The new study, which looked at more than 20 years of research on ducks, found that people were significantly more likely to report being “lucky” with the ducks they had.
The researchers used data from more than 2,000 duck rescues and found that the more times people had experienced success, the greater the likelihood they had of reporting that their ducks were living a “healthy” and “long” life.
They also found that these types of reports were linked to people having a positive attitude toward their ducks.
The study, published in the journal Current Biology, is the first to show that people who have the best experiences with ducks are more likely than others to report they are living long and healthy lives.
The findings suggest that duck life might be a better choice than we think.
Ducks are in danger in parts of the world where the species is threatened, including in the United States.
In 2015, scientists discovered that ducks in Texas were more likely and healthier than those in other parts of Texas.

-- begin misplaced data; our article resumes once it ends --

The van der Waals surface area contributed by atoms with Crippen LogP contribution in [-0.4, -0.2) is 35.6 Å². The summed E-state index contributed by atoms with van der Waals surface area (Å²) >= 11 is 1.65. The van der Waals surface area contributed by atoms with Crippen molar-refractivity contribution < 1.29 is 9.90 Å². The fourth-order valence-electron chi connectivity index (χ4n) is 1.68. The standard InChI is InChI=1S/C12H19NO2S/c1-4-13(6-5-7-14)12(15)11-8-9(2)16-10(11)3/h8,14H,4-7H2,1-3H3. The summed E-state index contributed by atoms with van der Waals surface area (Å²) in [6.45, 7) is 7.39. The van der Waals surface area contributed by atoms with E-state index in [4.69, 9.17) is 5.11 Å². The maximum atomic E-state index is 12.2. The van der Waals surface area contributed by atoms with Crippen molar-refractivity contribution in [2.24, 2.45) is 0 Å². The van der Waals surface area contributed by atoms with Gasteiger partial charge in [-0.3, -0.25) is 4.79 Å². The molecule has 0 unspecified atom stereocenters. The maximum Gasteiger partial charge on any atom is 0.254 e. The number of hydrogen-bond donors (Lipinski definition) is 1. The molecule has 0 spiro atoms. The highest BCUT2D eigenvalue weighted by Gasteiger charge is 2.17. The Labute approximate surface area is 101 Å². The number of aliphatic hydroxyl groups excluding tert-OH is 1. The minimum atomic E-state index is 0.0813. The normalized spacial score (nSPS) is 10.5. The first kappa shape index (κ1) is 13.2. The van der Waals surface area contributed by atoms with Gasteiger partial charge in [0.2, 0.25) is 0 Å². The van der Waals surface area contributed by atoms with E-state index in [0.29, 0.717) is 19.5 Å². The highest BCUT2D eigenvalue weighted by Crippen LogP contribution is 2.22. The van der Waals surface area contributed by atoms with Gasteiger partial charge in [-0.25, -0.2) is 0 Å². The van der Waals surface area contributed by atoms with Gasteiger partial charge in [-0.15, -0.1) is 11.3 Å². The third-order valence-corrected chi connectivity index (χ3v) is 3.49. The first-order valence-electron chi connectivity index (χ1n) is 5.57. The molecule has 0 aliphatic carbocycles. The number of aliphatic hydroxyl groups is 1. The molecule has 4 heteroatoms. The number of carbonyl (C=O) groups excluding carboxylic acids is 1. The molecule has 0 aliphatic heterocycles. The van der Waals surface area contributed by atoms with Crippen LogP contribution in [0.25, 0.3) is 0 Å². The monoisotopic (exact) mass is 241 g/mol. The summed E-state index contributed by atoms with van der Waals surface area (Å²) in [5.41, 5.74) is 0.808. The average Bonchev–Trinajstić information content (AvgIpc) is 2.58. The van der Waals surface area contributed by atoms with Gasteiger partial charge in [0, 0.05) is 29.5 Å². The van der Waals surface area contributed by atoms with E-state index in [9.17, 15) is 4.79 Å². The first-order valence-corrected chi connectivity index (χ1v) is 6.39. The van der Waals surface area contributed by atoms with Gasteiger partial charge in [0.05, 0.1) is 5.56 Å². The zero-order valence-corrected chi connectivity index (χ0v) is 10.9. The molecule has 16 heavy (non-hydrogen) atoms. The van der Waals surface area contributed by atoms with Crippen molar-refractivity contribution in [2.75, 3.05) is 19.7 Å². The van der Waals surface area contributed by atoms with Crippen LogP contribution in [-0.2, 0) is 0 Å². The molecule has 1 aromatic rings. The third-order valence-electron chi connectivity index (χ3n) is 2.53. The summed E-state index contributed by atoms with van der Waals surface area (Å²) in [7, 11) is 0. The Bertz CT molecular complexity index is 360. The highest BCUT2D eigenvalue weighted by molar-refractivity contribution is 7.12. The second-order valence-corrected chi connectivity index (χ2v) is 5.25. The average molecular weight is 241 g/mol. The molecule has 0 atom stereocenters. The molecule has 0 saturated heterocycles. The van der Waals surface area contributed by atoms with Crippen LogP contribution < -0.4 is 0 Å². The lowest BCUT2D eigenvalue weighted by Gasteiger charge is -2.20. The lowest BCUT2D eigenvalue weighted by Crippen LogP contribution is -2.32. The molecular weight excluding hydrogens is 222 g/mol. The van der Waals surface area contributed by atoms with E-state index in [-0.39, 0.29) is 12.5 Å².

In an interview with ABC News’ “This Week” this week, Duck Life founder, Dr. Mark Siegel, said the findings were significant because it shows the ducks in those places can live long and live healthy.
“There’s some pretty strong evidence to show they are resilient, and that’s good news for people and good news about the environment,” he said.
“We are seeing an incredible amount of recovery, and we’re very optimistic about it,” he added.
“We believe that the ducks that live in these areas are doing a great job of living the healthiest, most productive lives possible.
They are thriving in their environments.”
ABC News’ Lauren Clements and David Smith contributed to this report.
This article was originally published on ABC News.